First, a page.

Platform: Nintendo Famicom
Completed: August 7, 2015
Arsene Lupin is a book series created by Maurice LeBlanc in around the late 1800s. The series chronicles his exploits as a gentleman thief, always tipping off the police of his caper in advance to increase the challenge. I have read several books, now available in the public domain and translated from its native French language, and thoroughly enjoyed each one!
The reason I got into the books were because of the anime Lupin the 3rd, an unauthorized continuation of Arsene’s adventures starring his grandson with a new gang. The new Lupin was a little more… doofus-y. The stories were not as exciting or deep as the books, but it was still entertaining. Lupin the 3rd takes on a more comedic tone (at least in the second series; I did watch the first series subbed in English and liked it much better) with slapstick, outlandish plots, and quirky characters. Lupin himself pales in comparison to his grandfather, but like I said, it was still okay.
Then I watched the movie Lupin the 3rd: The Castle of Cagliostro. The directing debut of the now legendary Hayao Miyazaki, this has become my absolute favorite anime movie (which, admittedly, is a shallow list). For the sake of brevity, I won’t go into the entire plot of the film, though the important part is Lupin saves a girl name Clarisse and… yeah.
The game Lupin the 3rd: Pandora no Isan supposedly picks up right at the film’s end. Clarisse is kidnapped, and it’s up to Lupin and his gang to save the day! Granted, the plot is a little lacking, it does make up for it in its gameplay. Each of the characters has unique traits:
Lupin, the leader, carries with him a pathetic gun that shoots a very limited distance in front of him. He makes up for this with his assortment of gadgets. The balloon saves him from drops, the rocket lets him reach higher platforms (which is necessary in later levels), the scuba tank allows him to swim, and (most importantly) the bulletproof vest lets him take more than one hit.
Jigen, the sharpshooter, has a lot more expertise than Lupin with a gun. This being the case, his shots will travel the length of the screen and he has the ability to fire while in the air. I played as Jigen a lot.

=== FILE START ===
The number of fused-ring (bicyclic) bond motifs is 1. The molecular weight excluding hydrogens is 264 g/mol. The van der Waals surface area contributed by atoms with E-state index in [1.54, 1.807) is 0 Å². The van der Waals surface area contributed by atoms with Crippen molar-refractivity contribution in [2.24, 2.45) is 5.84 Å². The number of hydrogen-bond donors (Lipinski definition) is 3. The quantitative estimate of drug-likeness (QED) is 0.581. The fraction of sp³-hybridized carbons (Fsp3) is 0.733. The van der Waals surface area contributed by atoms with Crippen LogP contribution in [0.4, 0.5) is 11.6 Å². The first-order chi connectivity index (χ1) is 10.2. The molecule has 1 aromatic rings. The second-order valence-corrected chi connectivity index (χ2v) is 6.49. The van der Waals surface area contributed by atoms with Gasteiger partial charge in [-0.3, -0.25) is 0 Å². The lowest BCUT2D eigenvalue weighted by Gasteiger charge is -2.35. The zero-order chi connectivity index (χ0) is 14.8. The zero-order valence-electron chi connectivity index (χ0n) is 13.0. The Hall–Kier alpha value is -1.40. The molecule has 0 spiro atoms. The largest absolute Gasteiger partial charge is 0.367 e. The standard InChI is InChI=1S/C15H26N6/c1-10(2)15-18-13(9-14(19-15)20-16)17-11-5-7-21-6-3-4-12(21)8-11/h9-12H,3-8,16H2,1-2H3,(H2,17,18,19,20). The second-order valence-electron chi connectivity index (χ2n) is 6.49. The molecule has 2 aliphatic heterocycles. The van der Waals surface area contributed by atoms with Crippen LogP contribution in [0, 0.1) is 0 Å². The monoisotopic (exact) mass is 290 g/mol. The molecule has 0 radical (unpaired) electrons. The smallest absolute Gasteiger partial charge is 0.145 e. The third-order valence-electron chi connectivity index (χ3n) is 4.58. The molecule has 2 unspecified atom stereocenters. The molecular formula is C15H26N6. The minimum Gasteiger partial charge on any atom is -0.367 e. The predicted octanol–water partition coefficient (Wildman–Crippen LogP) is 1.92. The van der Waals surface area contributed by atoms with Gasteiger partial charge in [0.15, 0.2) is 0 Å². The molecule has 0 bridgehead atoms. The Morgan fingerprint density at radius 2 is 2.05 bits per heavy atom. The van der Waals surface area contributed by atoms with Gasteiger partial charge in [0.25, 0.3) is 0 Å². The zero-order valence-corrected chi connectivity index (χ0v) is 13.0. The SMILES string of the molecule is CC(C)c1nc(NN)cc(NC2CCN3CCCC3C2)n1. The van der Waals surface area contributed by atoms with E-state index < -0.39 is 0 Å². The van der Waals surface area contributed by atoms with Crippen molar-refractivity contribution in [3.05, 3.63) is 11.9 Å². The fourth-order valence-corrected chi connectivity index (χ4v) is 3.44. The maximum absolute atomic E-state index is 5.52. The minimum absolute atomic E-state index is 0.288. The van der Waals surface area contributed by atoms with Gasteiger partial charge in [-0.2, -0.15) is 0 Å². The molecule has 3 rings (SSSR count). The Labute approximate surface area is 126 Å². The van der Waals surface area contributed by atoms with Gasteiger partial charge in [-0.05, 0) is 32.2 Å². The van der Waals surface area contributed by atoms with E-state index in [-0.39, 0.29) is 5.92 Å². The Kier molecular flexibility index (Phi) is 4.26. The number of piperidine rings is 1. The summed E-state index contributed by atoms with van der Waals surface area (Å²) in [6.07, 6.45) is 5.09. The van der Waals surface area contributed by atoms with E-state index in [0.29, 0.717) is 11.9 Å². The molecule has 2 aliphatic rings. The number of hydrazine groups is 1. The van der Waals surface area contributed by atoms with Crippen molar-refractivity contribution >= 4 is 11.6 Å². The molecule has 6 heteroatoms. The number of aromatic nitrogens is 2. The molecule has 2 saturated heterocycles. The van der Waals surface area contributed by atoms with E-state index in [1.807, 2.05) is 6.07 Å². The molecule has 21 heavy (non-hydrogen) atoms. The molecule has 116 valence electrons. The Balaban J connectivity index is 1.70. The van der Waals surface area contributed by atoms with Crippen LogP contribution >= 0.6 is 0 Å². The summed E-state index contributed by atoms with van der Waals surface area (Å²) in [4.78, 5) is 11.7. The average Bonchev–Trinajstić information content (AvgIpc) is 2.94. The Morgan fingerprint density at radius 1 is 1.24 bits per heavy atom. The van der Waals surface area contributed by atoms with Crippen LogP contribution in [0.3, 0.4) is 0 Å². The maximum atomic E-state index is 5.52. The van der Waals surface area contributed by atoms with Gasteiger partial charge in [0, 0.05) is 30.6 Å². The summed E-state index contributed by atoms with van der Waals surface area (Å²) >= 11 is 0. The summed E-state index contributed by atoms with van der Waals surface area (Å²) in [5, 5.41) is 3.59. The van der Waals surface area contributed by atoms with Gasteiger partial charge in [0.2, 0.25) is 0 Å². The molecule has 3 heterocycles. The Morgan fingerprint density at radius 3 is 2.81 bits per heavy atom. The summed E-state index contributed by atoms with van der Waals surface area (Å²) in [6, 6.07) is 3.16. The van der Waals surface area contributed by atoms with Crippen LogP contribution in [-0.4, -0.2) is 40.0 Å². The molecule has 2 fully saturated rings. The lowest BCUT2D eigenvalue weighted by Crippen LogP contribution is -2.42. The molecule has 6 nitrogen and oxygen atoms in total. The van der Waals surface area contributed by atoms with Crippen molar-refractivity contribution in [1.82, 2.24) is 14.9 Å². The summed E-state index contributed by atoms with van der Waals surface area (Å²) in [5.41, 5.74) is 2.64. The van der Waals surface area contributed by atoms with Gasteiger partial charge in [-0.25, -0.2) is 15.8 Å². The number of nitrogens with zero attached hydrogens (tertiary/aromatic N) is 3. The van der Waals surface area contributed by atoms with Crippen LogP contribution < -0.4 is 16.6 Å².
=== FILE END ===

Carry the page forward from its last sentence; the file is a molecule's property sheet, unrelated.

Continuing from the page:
Goemon, the samurai, uses a sword rather than a handgun. This specially tempered sword can stop most projectiles and mow down a lot of the tougher enemies. I refer to him as “expendable.”
At the start of each stage, the player is able to pick the member of their choosing. If you aren’t happy with your choice, there is a radio item that will allow you to phone in another person to take their place. This has limited uses, so be careful! When (this is not an “if” statement) someone gets injured, they are captured and can be saved by going through the numerous random doors throughout the stage. Once all three are captured, the game is over. There are infinite continues, but you lose all of the gadgets accrued prior to your demise, and considering the final level, you might as well reset.
The initial stage finds the thief running across rooftops, avoiding enemies in jetpacks. This is one of the only scenes taken from the film; Lupin ends up using the momentum of running down the roofs to reach Clarisse’s cell. The first part of the stage is probably also the most fun due to the interesting mechanic. Once Lupin finds the door (and you do want to use Lupin for the balloon gadget the first time around), it’s a straight run through a few staircases to reach the boss. The doors throughout the stage may lead to a captured ally, items, hints (in Japanese), or nothing. As long as you hold the UP button while in a dead-end door, Lupin will hide, helping in avoiding enemies. The boss’ weakness is bullets.
The second stage is more of a maze than the first one. You need to explore each of the entrances to find individuals hanging around the castle (I’ll assume they are royalty of some sort). This is one of those times that knowing the language helps since I ran around for over a half hour trying to find the boss! Not only was it confusing to navigate, I would trigger falling debris that was all but impossible to dodge… Apparently, the Scott Summers glasses allow Lupin to see otherwise invisible traps. Sneaky, sneaky. Once I read a guide, it was much easier to figure out what to do (that’s kind of the point of them, right?). I found the boss, who throws out butterflies. Bullets didn’t work, so Goemon stabbed him a few times.